Where the FD Civic was a smash when it first came out, the new FB takes a more conservative approach: less exotic Brazilian supermodel and more sexy librarian. Understated, but with curves in all the right places.
The interior carries over the split-level dashboard theme of the old car, but with more space for instrumentation on the upper tier. Particularly nice is the multi-display info-screen, which includes an integrated back-up camera. Plastics don’t feel up to par with the high standards set by the FD sedan, and the sliding center armrest is gone, but it’s still good compared to the competition. Plus, Honda has sculpted even more space out of the car by adjusting the dashboard, armrests, and seats. The old Civic was already very spacious. The new one is almost Accord-like.
While the rear seats are a bit low, the front seats are perfect. Gone are the torturously stiff backrests of old (yay!), which are now replaced by softer foam. Thigh bolsters are still tight, but they’re more supportive than suffocating.
Honda Civics have always been sportier than your common everyday commuter. From the spunky little EF hatchback to the screaming SiR, the Civic has provided (relatively) low-cost high-octane entertainment to generations of motoring enthusiasts. At first blush, this one seems promising. The well-bolstered seats and small leather-wrapped steering wheel are perfect for hard driving. Unfortunately, the car has other ideas. This is the first Civic to come with an “ECON” mode, as seen on the new CR-V. This mode alters throttle response, transmission logic, and other parameters to increase fuel economy.
In “ECON” mode, driving the Civic is as close to the electric car experience as you can get for this money. It’s quiet, smooth, and refined. Also boring. Turn it off, and you get peppier acceleration, a little more snarl from the venerable R18 engine under the hood and...
...that’s about it.
The new electronic power steering is vague and numb. The suspension is tuned more for comfort than curves. Where the FD would stick like a ninja and cut like a razor blade, this new car obviously hasn’t been listening to Vanilla Ice. It’s not a poor-driving car, but it doesn’t encourage the shenanigans that previous Civics did.
So it’s not a sports sedan. Instead, it’s quiet, smooth, and comfortable 0 much more so than any Civic that came before it. The unobtrusive ECON lights help you see whether you’re driving economically (the dashboard lights up green) or wastefully (blue, blue, blue). Ergonomics are second to none. Space is out of this world. Think the City has an impressive trunk? The Civic’s trunk is hu-u-uge. There’s enough space there to fit a baby stroller, crib, assorted baby bags, groceries, luggage for the weekend trip... and even the baby.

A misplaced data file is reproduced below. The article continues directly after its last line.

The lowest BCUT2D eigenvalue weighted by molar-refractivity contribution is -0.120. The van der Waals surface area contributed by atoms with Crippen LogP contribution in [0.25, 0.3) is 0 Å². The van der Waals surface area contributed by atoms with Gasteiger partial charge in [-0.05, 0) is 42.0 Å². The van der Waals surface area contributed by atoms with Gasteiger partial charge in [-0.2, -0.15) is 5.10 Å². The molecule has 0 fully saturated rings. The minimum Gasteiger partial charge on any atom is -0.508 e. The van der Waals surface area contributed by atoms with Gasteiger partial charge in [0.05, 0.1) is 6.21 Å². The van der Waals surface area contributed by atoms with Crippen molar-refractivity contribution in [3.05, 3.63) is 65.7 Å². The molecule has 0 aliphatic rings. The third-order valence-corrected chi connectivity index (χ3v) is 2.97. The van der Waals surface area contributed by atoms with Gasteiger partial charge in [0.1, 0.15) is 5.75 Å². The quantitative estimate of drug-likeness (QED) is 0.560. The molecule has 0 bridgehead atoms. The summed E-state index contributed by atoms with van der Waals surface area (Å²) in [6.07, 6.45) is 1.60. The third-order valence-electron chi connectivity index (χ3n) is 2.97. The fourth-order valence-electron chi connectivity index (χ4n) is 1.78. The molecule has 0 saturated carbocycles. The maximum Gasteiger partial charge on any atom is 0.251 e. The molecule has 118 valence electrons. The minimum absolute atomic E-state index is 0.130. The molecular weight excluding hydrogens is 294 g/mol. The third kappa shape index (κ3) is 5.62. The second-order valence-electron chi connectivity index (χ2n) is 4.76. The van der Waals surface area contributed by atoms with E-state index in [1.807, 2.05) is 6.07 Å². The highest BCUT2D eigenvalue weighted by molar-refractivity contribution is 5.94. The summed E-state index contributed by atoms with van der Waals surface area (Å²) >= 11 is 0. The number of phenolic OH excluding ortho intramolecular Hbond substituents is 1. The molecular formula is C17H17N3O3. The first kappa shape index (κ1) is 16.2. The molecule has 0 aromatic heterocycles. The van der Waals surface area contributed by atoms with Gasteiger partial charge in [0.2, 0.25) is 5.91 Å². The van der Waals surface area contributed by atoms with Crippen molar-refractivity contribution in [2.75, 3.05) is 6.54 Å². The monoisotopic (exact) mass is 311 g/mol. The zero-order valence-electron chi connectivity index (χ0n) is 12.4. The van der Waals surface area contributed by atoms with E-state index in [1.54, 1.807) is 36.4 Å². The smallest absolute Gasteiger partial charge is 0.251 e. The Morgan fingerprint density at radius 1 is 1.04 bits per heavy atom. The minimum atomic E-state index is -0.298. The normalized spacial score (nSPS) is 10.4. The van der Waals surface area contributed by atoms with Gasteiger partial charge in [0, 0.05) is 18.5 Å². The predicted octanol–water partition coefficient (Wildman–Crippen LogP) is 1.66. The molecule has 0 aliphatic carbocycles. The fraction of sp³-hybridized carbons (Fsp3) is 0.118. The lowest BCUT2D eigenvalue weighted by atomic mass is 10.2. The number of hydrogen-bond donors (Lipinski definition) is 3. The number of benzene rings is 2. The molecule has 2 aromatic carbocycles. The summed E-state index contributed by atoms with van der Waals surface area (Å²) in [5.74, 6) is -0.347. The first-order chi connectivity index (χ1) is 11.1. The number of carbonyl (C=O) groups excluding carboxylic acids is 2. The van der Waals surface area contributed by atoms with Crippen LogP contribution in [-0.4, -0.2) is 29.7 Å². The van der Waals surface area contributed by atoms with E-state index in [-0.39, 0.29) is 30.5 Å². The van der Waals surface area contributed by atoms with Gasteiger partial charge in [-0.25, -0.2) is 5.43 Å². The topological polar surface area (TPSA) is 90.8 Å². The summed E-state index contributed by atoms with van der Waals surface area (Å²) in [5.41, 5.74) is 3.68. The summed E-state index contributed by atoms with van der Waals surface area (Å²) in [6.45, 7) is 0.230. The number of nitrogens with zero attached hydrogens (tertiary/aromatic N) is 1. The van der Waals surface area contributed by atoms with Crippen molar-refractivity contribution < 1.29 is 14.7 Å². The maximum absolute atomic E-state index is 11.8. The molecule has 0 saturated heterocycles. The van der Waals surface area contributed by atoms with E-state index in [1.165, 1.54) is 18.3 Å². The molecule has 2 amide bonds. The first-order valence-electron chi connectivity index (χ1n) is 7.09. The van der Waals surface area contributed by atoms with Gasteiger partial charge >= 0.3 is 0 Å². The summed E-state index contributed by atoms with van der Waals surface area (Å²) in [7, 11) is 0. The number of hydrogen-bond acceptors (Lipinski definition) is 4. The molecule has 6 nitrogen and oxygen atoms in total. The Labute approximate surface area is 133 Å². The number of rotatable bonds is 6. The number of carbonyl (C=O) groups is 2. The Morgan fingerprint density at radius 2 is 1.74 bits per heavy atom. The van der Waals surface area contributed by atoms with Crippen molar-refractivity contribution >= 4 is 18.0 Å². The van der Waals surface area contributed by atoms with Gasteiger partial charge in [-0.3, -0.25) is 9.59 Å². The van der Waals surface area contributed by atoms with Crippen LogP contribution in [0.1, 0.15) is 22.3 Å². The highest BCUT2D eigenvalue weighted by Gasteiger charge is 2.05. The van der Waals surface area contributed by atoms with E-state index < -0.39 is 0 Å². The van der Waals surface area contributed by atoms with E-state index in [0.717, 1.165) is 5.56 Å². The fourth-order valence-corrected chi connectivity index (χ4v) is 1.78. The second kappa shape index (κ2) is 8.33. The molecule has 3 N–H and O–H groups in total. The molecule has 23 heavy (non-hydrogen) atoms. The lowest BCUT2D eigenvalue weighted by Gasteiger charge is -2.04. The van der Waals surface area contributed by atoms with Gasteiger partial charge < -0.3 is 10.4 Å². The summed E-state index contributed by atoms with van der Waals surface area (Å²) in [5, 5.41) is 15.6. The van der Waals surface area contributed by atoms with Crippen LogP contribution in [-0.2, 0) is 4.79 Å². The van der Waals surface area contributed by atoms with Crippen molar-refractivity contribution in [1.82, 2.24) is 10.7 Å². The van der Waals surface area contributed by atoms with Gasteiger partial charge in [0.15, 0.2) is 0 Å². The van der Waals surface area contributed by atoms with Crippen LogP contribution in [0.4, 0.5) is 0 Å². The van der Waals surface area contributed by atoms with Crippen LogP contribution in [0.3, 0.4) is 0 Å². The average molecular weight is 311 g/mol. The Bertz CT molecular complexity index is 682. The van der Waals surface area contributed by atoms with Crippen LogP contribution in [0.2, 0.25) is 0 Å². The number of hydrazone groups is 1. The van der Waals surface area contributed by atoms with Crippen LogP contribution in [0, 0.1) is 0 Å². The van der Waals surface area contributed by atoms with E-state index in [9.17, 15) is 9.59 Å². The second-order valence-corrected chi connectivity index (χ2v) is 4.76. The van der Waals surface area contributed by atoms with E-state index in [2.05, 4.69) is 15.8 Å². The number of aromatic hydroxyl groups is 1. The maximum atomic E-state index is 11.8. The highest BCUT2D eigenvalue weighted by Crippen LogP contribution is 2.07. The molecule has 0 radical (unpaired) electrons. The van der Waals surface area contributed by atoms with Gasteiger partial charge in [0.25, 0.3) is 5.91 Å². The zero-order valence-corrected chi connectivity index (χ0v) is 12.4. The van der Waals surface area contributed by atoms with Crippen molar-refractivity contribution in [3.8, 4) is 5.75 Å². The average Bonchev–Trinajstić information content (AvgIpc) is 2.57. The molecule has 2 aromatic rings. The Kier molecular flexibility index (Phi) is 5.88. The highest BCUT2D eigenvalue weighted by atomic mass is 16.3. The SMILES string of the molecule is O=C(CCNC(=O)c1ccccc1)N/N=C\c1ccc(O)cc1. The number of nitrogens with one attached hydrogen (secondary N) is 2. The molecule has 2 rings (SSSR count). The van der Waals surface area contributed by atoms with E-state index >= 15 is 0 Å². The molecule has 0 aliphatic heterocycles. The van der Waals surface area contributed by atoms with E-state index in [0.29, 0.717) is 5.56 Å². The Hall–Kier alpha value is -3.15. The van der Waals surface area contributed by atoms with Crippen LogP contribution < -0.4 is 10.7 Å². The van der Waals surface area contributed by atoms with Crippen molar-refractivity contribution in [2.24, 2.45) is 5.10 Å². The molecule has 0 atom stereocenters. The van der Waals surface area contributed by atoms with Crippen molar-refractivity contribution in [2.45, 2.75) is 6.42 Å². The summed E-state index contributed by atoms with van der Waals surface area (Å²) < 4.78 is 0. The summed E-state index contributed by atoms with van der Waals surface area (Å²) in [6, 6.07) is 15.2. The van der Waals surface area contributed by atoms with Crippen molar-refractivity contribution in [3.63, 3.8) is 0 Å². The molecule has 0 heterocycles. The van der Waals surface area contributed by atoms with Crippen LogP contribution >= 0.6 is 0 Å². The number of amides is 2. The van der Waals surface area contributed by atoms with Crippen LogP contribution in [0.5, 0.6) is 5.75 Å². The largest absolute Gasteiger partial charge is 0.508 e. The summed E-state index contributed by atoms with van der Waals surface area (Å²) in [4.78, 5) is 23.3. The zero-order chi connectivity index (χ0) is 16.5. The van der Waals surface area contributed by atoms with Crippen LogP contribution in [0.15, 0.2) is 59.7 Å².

That 140 hp R18 is still a powerful, economical alternative to the 2.0s you can buy in this price range, and returned between 7-12 km/l in mixed driving with up to nearly 18 km/l on the highway. Not bad for an “old” engine mated to a “mere” five speed automatic. I’d ask for a paddle shift, but that doesn’t match the car’s personality.
More Sugar, Less Snark
The Civic may not be the enthusiast’s car anymore, but it’s now a thinking man’s car. Unfortunately, the thinking man may be turned off by the rather high Japanese import price. At P1.074 million, the Civic is more expensive than other 1.8 liter offerings, but that doesn’t seem to be hurting sales. Honda sold 598 units last March - all made in Japan, all over P1 million. Imagine what sales will be like when the Thai version gets here.
Honda did right by the Civic. They fixed things that needed fixing, and left alone things that didn’t. Unfortunately, they’ve strayed from their core audience, and I can’t help but feel a bit sad that some of the spicy flavour has gone. Like “American Idol” post-Simon Cowell, the new Civic is pure, inoffensive vanilla gelato. But while there are those of us who will miss the Brit’s caustic sarcasm, sooner or later, everyone has to settle down and grow up.
Besides, there’s always “X-Factor”.